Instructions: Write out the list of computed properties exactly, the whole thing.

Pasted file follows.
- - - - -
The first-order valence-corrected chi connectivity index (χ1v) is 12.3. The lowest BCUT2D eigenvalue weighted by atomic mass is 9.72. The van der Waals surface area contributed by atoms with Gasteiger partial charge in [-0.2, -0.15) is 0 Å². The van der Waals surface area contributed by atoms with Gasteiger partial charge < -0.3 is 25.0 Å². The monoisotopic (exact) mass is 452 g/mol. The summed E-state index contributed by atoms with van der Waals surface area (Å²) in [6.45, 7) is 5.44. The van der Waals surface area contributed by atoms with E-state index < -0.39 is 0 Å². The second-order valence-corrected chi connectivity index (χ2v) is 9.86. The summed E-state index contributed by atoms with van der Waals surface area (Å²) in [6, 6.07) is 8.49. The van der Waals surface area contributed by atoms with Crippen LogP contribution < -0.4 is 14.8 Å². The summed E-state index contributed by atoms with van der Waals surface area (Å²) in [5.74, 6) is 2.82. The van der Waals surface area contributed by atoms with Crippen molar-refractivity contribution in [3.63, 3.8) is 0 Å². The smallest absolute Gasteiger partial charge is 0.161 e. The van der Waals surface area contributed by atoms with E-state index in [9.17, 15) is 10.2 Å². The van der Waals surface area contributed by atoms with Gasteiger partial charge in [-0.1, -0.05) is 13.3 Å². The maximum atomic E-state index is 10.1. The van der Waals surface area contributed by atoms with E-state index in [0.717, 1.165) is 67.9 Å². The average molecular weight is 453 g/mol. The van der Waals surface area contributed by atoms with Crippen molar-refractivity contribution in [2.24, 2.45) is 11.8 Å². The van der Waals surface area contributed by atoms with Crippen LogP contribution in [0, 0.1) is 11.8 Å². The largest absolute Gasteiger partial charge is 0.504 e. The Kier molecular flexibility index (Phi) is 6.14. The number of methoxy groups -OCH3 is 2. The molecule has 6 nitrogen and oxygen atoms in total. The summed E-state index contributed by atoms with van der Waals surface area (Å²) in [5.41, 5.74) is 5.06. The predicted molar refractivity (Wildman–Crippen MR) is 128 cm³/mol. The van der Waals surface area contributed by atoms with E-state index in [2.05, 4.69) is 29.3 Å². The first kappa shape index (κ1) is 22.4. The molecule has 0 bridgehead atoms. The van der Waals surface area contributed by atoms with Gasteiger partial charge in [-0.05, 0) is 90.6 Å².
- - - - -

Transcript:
The first-order valence-corrected chi connectivity index (χ1v) is 12.3. The lowest BCUT2D eigenvalue weighted by atomic mass is 9.72. The van der Waals surface area contributed by atoms with Gasteiger partial charge in [-0.2, -0.15) is 0 Å². The van der Waals surface area contributed by atoms with Gasteiger partial charge < -0.3 is 25.0 Å². The monoisotopic (exact) mass is 452 g/mol. The summed E-state index contributed by atoms with van der Waals surface area (Å²) in [6.45, 7) is 5.44. The van der Waals surface area contributed by atoms with E-state index < -0.39 is 0 Å². The second-order valence-corrected chi connectivity index (χ2v) is 9.86. The summed E-state index contributed by atoms with van der Waals surface area (Å²) in [6, 6.07) is 8.49. The van der Waals surface area contributed by atoms with Crippen LogP contribution < -0.4 is 14.8 Å². The summed E-state index contributed by atoms with van der Waals surface area (Å²) in [5.74, 6) is 2.82. The van der Waals surface area contributed by atoms with Crippen molar-refractivity contribution in [3.63, 3.8) is 0 Å². The smallest absolute Gasteiger partial charge is 0.161 e. The van der Waals surface area contributed by atoms with E-state index in [9.17, 15) is 10.2 Å². The van der Waals surface area contributed by atoms with Gasteiger partial charge in [-0.1, -0.05) is 13.3 Å². The maximum atomic E-state index is 10.1. The van der Waals surface area contributed by atoms with E-state index in [0.717, 1.165) is 67.9 Å². The average molecular weight is 453 g/mol. The van der Waals surface area contributed by atoms with Crippen molar-refractivity contribution in [2.24, 2.45) is 11.8 Å². The van der Waals surface area contributed by atoms with Crippen LogP contribution in [0, 0.1) is 11.8 Å². The largest absolute Gasteiger partial charge is 0.504 e. The Kier molecular flexibility index (Phi) is 6.14. The number of methoxy groups -OCH3 is 2. The molecule has 6 nitrogen and oxygen atoms in total. The summed E-state index contributed by atoms with van der Waals surface area (Å²) in [5.41, 5.74) is 5.06. The predicted molar refractivity (Wildman–Crippen MR) is 128 cm³/mol. The van der Waals surface area contributed by atoms with E-state index in [2.05, 4.69) is 29.3 Å². The first kappa shape index (κ1) is 22.4. The molecule has 0 bridgehead atoms. The van der Waals surface area contributed by atoms with Gasteiger partial charge in [-0.05, 0) is 90.6 Å².